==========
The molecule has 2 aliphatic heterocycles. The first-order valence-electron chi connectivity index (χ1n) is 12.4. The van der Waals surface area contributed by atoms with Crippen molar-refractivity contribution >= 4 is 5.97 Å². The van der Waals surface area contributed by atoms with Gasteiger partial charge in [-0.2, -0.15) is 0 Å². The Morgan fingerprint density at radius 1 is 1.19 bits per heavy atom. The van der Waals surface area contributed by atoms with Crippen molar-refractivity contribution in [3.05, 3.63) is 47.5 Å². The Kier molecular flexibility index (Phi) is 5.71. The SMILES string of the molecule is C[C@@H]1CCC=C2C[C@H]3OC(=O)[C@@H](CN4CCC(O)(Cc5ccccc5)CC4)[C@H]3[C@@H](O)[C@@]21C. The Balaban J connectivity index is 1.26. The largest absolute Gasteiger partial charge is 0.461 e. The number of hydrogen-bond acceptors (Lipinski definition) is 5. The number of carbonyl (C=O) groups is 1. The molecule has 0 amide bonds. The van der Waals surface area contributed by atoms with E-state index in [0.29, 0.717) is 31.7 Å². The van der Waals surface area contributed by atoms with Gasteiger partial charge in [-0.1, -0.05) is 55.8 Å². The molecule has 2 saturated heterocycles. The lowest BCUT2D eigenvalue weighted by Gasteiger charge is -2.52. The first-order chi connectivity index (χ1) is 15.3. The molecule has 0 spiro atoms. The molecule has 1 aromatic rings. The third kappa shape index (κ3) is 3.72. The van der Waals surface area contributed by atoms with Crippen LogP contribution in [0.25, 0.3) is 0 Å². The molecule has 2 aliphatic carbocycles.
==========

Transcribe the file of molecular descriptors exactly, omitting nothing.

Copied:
The molecule has 2 aliphatic heterocycles. The first-order valence-electron chi connectivity index (χ1n) is 12.4. The van der Waals surface area contributed by atoms with Crippen molar-refractivity contribution >= 4 is 5.97 Å². The van der Waals surface area contributed by atoms with Gasteiger partial charge in [-0.2, -0.15) is 0 Å². The Morgan fingerprint density at radius 1 is 1.19 bits per heavy atom. The van der Waals surface area contributed by atoms with Crippen molar-refractivity contribution in [3.05, 3.63) is 47.5 Å². The Kier molecular flexibility index (Phi) is 5.71. The SMILES string of the molecule is C[C@@H]1CCC=C2C[C@H]3OC(=O)[C@@H](CN4CCC(O)(Cc5ccccc5)CC4)[C@H]3[C@@H](O)[C@@]21C. The Balaban J connectivity index is 1.26. The largest absolute Gasteiger partial charge is 0.461 e. The number of hydrogen-bond acceptors (Lipinski definition) is 5. The number of carbonyl (C=O) groups is 1. The molecule has 0 amide bonds. The van der Waals surface area contributed by atoms with E-state index in [0.29, 0.717) is 31.7 Å². The van der Waals surface area contributed by atoms with Gasteiger partial charge in [-0.1, -0.05) is 55.8 Å². The molecule has 2 saturated heterocycles. The lowest BCUT2D eigenvalue weighted by Gasteiger charge is -2.52. The first-order chi connectivity index (χ1) is 15.3. The molecule has 0 spiro atoms. The molecule has 1 aromatic rings. The third kappa shape index (κ3) is 3.72. The van der Waals surface area contributed by atoms with Crippen LogP contribution in [0.25, 0.3) is 0 Å². The molecule has 2 aliphatic carbocycles.